Narcan helped save a toddler in St. Paul. Anyone can carry it and health officials say they should.


After an unresponsive 2-year-old was revived by St. Paul paramedics using Narcan, a public health official said Wednesday it highlights the need for community members to have access to the medication that can reverse opioid overdoses.

There are places where people can pick up naloxone, more commonly known as Narcan, for free, and St. Paul-Ramsey County Public Health officials say they’re planning a pilot program to make it more readily available “for situations just like this.”

Five children who were age 5 or younger died of fentanyl-involved overdoses in the state between 2017 and 2022, according to the Minnesota Department of Health. The Minnesota Poison Control System was contacted about more than 60 children under the age of 3 who were exposed to opioids since 2022, the agency said in July.

“With so much fentanyl out there on the street, obviously it’s very dangerous” if children are exposed, said Ryan Rasmussen, public health educator with St. Paul-Ramsey County Public Health’s Opioid Response Initiative.

Mother charged with child endangerment

Police responded to the St. Paul case around 5:20 a.m. Sunday after getting a report that a toddler wasn’t breathing. She was in a sport-utility vehicle in an East Maryland Avenue parking lot near Phalen Boulevard.

A 22-year-old passenger said the child’s mother, 31, is an acquaintance who occasionally gives her a ride. The woman had picked her up a short time earlier from a home on Bush Avenue in St. Paul, according to a criminal complaint filed this week.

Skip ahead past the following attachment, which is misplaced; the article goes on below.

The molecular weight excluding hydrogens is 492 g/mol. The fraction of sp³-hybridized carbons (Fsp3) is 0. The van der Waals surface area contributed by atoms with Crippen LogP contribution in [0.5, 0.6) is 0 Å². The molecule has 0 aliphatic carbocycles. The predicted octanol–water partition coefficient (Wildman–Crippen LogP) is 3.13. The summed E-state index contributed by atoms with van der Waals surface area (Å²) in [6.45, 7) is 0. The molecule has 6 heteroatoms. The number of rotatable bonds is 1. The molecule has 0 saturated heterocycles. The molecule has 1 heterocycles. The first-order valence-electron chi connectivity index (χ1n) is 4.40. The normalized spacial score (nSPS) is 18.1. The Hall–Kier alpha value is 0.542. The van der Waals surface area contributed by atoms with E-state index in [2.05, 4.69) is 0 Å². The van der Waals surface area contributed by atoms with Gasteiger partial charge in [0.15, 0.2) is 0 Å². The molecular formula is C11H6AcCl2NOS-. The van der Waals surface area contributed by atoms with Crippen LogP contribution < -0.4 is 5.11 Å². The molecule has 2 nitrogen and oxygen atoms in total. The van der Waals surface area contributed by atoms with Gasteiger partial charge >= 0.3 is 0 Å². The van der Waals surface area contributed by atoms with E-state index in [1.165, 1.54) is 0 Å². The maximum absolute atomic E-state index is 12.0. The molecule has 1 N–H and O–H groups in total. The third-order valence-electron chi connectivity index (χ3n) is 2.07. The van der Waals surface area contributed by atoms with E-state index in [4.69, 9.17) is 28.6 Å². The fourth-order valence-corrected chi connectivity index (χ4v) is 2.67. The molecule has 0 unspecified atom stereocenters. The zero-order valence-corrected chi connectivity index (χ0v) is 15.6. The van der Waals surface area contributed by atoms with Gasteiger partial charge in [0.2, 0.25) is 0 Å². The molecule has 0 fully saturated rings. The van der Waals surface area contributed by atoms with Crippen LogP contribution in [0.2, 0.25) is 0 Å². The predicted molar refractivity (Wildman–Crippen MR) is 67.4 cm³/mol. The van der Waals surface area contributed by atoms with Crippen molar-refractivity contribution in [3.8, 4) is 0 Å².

Police saw a piece of tin foil between the SUV’s center console and cupholder and a small metal scraper with residue; “both were consistent with items used to consume narcotics,” the complaint said. There was also a straw with more narcotic residue in the center console.

Officers told paramedics that the child, whose condition had begun to worsen, may have been exposed to narcotics and paramedics immediately gave her Narcan. The child quickly became more responsive and was taken to a hospital for treatment.

The toddler’s mother told police she didn’t believe her daughter ingested narcotics, “but that she may have been exposed to them at a home earlier that night; she said that people there use fentanyl,” the complaint said. “She made a comment about having only left the child there for a short time.”

The passenger said the girl had been quiet in the middle rear seat when she was picked up and, after about three-quarters of a mile, the mother screamed the baby was blue. The mother pulled her child onto her knee and attempted to provide CPR while she was driving. The other woman called 911.

The Ramsey County attorney’s office charged the mother with felony child endangerment. The passenger, who had warrants for her arrest, was found with powder in a dollar bill that tested positive for the presence of fentanyl.

Ramsey County prosecutors have brought cases against parents in recent drug-related deaths of children. A 7-year-old died in March after ingesting fentanyl at her St. Paul home, and her mother is charged with manslaughter. The mother and father of a 15-month-old boy were sentenced to prison this year after he ingested heroin and fentanyl at their Little Canada apartment and died last year.